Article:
May 132011

As we are already part-way through May, here are this month’s Five Things I’m Loving Right Now….

1. Dior Rosy Tan Eyeshadow Palette (reviewed here).  I love the range of shades–the deep brown isn’t too deep for a pale skin-toned person like me.  It makes a great day-time dimensional eye.  As the weather heats up, I know that I’ll love Rosy Tan’s twin (Rosy Nude) just as much.  For now, Rosy Tan is fool-proof.


2.Dior Aurora Bronzer (reviewed here and here).  So easy, so natural.  So this season.

3. Elta MD Clear Sunscreen SPF 46 (see here)  Awesome sunblock.  All the right things–it blocks nearly all color, doesn’t break me out, leaves no white cast.  Looks good under makeup.

4.  Chanel Lift Lumiere foundation I have no idea why I fell back in love with this foundation, but it works so well this time of year.  Although I should be loving the newer Chanel Vitalumiere Aqua (and I do!), there’s something about the lightness and texture of Lift Lumiere that seems right.  As you know, Liz wears this constantly;  maybe we’re just in sync with it.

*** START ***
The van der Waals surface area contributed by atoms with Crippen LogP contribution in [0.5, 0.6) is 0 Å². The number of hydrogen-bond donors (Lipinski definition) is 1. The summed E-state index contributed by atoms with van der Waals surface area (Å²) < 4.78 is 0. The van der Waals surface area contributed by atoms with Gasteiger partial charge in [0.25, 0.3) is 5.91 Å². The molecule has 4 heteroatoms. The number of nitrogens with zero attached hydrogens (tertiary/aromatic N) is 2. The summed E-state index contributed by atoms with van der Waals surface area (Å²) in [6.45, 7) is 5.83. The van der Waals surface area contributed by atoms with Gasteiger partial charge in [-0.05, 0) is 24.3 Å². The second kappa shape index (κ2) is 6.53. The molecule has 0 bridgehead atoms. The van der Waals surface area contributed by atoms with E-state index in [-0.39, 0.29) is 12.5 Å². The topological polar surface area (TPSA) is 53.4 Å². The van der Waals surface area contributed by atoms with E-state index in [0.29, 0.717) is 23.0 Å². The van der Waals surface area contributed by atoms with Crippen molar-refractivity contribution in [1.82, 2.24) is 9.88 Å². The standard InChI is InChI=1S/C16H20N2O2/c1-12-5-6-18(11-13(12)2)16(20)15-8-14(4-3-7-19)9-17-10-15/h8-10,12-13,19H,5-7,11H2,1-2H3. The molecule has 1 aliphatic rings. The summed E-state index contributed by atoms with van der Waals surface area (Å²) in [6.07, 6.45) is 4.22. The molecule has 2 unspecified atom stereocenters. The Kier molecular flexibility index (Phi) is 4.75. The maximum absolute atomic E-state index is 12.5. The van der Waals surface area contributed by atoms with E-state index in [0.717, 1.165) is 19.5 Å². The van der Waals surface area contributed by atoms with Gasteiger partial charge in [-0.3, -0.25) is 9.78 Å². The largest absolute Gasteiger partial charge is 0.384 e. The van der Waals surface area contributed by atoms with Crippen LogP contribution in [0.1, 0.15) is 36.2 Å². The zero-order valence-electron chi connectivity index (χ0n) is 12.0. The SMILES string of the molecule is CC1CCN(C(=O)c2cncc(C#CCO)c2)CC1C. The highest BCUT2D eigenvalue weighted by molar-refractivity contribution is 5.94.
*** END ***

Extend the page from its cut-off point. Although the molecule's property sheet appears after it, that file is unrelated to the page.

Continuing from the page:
5. Louis Vuitton Hortensia Sunglasses New for Spring/Summer 2011.  I picked up these bad boys in Paris, and although I realize they aren’t makeup, I do wear them on my face. They look sort of outdated and heavy in this picture, but worn they are a fabulous. Pair them with a glossy bold summer lip and it’s party time.  Really, check them out.  You won’t be sorry.


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May 112011

Nars Smudge Proof Eyeshadow Base ($24) was released over the past year, and I viewed it as a high-end alternative to Urban Decay Primer Potion, my then-current favorite primer.  I know that Urban Decay’s gets plenty of criticism, but it’s easy, cheap and lasts forever (especially if you literally cut open the old tube design to get the residual primer left inside).

Nars practical packaging and overall quality made this an interesting alternative.  My thoughts:

  • Easy application with the doe-foot applicator
  • Dries clear
  • Doesn’t change the color of my eyeshadow
  • Makes all powder eyeshadows last all day, hours longer than they would without any primer

As with any primer, less is more.  You can bet your last blush that you’ll run into trouble if you put on too much primer.  A whisper is appropriate, a layer is too heavy.

The downside with Nars Smudge Proof Eyeshadow Base, based on my own opinion and experience, is that it grips the powder very quickly and makes the shadow very difficult to blend.  There’s a ‘fly paper’ aspect to it–the eyeshadow powder sticks to it.  And sticks.  It doesn’t seem to move well once placed on the lid.